My next step in rock’n’roll was The Lowcosters band. I saw the rock’n’roll dance from another side. Now I watch the dancers from the stage with great interest. In rock’n’roll, we don’t just play on stage for the dancers. We’re at one with them. We can influence dancing in many ways; the tempo we set, the drive, varying from less intense to more intense, the type of instrument that joins in and even our mood during the solo and the entire performance all determine the dancing’s nature. Our performance often depends on the dancers themselves as well. They infuse us with energy, and thanks to this energy we feel less tired on stage. A special positive mutual connection and energy exchange takes place. These are very pleasant emotions!
The support of other female rock’n’roll performers and their friendship is of course very important! At one point I played in a band where I was the only woman. I can’t say this made me feel harassed in any way but I did miss having female company.
Now that I’m playing in a band which includes another young woman, I feel more confident at rehearsals and concerts and besides, there’s always someone I can have a friendly chat with about feminine topics.
For me, the main rock’n’roll heroes of all time aren’t women but four men known to everyone – The Beatles. They sparked my love for rock’n’roll and I know their works better than anyone else’s.
Among the female bands, as a child I listened to Bravo [an iconic Russian group from the 1980s and 90s]. Zhanna Aguzarova sang in it at that time: “Yellow Boots”, “Leningrad Rock’n’Roll” and “Cats” will always remain songs which warm up my heart. I recently learned about Suzi Quatro. She became one of the first women who created her own band and performed rock’n’roll. I think her example can inspire many, even today.
I do not have an all-time favourite rock’n’roll composition performed by a woman. There’s no such song. At different times in my life I liked different music, different performers. Regarding rock’n’roll, I’m currently enjoying the Sugarpie band. They primarily perform covers, but do it at a very high level and are worthy of note. Their main vocalist is a woman.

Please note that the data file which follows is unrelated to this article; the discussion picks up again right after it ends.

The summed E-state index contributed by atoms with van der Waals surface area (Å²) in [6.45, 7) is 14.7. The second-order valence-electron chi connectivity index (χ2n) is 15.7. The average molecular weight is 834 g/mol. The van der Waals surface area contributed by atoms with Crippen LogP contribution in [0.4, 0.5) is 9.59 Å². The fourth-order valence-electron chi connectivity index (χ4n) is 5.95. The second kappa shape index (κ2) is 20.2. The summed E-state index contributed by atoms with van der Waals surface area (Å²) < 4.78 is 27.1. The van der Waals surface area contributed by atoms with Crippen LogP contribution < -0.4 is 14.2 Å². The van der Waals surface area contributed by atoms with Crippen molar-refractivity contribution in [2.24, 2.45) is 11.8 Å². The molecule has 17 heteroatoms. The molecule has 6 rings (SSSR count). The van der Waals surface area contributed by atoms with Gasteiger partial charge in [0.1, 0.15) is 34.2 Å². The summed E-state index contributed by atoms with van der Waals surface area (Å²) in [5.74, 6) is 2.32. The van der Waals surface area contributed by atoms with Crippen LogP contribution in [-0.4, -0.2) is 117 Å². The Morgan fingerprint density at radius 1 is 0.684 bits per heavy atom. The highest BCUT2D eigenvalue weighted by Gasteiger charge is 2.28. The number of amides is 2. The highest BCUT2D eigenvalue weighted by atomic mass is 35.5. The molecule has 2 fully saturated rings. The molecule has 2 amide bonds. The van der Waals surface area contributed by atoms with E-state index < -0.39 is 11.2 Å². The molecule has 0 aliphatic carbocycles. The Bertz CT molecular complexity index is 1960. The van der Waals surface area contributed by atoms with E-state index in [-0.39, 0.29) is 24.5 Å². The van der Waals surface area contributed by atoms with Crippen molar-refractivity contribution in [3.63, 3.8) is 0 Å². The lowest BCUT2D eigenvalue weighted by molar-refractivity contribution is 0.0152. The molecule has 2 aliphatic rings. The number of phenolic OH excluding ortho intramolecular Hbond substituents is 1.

I am optimistic about the future of women in the Russian rock’n’roll. Of course ! I think all women in Russia, regardless of their occupation, will enjoy a great future, acceptance and growth. And rock’n’roll will be popular for many decades to come. That’s why women in rock’n’roll in Russia have all the chances for a long and fruitful career.
Richard, you asked me regarding the following: For many years now, in both the UK and Russia, from time to time, one hears rocker friends saying that rock’n’roll is men’s music and that real rock’n’roll should be performed by men. My answer is that rock’n’roll may have initially been like that. When it first emerged, it was a “hooligans’ genre”, boys tore their vocal cords and their guitar strings up and the girls watched them in awe. Of course, if we look at the first rock’n’rollers’ biographies, it becomes clear that women could have had only secondary roles there, hanging out with the musicians before and after the concerts. However, rock’n’roll has long ceased to be viewed as something forbidden, as just a young people’s genre. Now rock’n’roll is considered academic music listened to by men and women of all ages.
Outside of rock’n’roll my main interests include a love of travel, getting to know different countries and their people. I love active leisure time – skating, for instance. I do a little bit of diving. In my free time, I read fiction and go to the theatre. I love learning new things.
Thankyou for your great insights into your rock’n’roll life as a woman, Lena. My only very tiny gripe – praising the Beatles as a rock’n’roll inspiration ! But take no notice of me, Lena. I’ve disliked the Beatles since the 1960s when I was a young boy, as being some of the music “criminals” who killed real rock’n’roll with their music. So take no notice of my prejudice in this matter against the Fab Four ! And keep playing the great music, Lena !
Next month will be the concluding article on the theme of “Women in Rock’n’Roll, with another big Russian female rock’n’roll star !